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We haven’t paid much attention to mortgage rates of late, a fact that is understandable given that the real action in the mortgage market has involved defaults on high-risk loans rather than incremental rate changes. But let’s check back in on the topic.

The accompanying chart displays rates for 30-year fixed and 1-year adjustable mortgages along with the effective Federal Funds Rate. It’s clear to see that just as the multi-year increase in the Fed Funds Rate didn’t do much to increase fixed mortgage rates (which are more dependent on long-term rates than the Fed-controlled overnight rate), its current decline hasn’t exerted much downward pressure on fixed rate mortgages either.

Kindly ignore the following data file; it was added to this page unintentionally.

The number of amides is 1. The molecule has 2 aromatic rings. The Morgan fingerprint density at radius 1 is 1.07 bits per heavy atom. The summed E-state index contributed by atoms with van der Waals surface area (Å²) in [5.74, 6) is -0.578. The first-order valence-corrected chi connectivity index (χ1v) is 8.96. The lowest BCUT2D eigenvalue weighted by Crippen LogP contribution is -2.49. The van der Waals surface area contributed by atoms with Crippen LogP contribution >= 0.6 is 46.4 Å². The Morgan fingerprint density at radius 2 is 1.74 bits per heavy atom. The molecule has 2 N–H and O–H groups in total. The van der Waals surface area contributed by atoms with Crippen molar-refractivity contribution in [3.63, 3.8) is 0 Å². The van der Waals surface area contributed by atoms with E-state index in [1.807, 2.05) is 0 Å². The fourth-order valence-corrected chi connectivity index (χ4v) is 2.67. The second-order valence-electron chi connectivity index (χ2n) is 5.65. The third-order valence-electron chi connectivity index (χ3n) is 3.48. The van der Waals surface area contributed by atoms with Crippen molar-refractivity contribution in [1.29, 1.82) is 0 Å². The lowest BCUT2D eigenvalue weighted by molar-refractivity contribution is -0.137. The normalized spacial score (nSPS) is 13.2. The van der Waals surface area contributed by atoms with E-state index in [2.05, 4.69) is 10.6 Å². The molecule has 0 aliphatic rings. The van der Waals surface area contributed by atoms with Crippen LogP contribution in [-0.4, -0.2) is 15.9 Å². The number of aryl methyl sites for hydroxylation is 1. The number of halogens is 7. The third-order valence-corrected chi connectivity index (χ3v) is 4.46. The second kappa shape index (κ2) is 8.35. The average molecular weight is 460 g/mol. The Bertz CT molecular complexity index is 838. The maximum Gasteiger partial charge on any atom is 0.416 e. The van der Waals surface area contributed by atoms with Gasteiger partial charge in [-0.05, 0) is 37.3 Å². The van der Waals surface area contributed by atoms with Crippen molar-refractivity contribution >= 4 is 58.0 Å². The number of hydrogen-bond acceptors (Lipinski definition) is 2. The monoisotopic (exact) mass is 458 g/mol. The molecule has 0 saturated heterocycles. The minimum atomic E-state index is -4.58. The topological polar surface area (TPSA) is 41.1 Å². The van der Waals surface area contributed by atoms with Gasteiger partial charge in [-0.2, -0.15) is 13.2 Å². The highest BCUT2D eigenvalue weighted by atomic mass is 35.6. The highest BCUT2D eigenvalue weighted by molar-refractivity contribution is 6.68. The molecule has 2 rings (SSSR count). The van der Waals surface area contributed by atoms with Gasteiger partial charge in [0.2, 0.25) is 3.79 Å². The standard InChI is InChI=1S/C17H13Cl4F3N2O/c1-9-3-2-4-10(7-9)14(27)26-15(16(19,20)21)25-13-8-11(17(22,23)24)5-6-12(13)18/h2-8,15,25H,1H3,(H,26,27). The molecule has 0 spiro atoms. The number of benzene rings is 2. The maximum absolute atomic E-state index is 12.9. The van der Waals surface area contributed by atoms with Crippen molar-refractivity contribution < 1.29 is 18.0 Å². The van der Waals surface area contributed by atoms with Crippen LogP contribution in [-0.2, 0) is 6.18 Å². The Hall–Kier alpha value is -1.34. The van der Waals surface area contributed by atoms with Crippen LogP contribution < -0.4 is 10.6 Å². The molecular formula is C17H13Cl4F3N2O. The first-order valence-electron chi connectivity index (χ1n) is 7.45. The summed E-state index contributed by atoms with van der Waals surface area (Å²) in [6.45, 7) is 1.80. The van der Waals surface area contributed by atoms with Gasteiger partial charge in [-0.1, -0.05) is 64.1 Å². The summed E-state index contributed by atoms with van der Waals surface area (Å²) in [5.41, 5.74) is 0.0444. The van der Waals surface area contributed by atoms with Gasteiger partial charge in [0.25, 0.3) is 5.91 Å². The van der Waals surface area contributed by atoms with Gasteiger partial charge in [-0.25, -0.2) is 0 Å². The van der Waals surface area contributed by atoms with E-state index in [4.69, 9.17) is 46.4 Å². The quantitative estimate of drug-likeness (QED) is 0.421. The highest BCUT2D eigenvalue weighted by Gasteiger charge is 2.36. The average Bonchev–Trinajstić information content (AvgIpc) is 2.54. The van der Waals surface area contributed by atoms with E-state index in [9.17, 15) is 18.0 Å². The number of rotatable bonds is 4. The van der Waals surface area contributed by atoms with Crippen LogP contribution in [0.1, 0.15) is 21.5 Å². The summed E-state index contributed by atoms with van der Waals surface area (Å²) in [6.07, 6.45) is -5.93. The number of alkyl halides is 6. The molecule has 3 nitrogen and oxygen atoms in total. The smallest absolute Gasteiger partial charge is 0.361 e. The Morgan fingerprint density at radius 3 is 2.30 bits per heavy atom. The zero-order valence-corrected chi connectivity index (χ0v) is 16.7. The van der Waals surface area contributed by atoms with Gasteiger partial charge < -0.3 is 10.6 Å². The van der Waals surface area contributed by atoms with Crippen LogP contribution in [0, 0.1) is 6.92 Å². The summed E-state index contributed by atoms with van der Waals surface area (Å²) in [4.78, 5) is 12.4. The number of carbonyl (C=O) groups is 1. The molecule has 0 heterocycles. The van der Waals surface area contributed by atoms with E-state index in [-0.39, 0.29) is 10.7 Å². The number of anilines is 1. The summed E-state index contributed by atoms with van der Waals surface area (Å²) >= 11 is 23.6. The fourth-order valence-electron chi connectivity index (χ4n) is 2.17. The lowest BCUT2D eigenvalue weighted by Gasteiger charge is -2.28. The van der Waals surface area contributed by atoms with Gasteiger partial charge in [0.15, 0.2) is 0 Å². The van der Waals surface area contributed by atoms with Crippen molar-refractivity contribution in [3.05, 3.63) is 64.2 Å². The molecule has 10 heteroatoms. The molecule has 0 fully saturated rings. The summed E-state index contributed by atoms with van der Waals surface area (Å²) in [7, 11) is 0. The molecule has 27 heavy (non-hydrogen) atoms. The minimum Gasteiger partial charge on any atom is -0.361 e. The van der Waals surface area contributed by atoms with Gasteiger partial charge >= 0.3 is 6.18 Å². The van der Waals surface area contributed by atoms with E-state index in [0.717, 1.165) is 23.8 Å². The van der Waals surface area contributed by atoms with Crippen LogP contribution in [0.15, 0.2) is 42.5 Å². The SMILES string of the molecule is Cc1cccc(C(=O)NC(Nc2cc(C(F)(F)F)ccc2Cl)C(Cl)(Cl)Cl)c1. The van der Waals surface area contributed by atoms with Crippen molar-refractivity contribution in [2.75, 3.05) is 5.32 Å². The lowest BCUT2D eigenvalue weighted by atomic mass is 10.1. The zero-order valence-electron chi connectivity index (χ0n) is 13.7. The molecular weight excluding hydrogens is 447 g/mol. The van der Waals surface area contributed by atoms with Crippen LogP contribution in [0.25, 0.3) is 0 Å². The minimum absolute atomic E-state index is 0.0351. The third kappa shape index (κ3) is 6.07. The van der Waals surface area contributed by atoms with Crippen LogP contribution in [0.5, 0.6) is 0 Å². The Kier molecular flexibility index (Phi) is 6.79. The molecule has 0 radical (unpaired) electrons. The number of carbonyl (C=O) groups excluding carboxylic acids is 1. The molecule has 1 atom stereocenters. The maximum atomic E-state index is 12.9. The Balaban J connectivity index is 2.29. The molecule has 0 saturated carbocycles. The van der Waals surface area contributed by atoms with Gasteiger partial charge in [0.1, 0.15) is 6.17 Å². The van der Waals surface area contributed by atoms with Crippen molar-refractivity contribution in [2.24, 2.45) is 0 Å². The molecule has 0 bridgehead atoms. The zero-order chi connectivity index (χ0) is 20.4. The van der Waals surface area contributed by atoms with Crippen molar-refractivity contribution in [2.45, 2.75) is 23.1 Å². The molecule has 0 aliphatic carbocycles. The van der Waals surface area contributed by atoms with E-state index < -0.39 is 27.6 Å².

As a matter of fact, fixed rates are not a whole lot lower than they were when the Fed began cutting rates back in mid-2007.

Adjustable rate mortgage (ARM) rates have fallen a bit, but they are notably higher than they were when the Fed Funds Rate was hovering around 2 percent back in 2005.

In short, the Fed’s dramatic rate-slashing extravaganza hasn’t put much downward pressure on mortgage rates at all.


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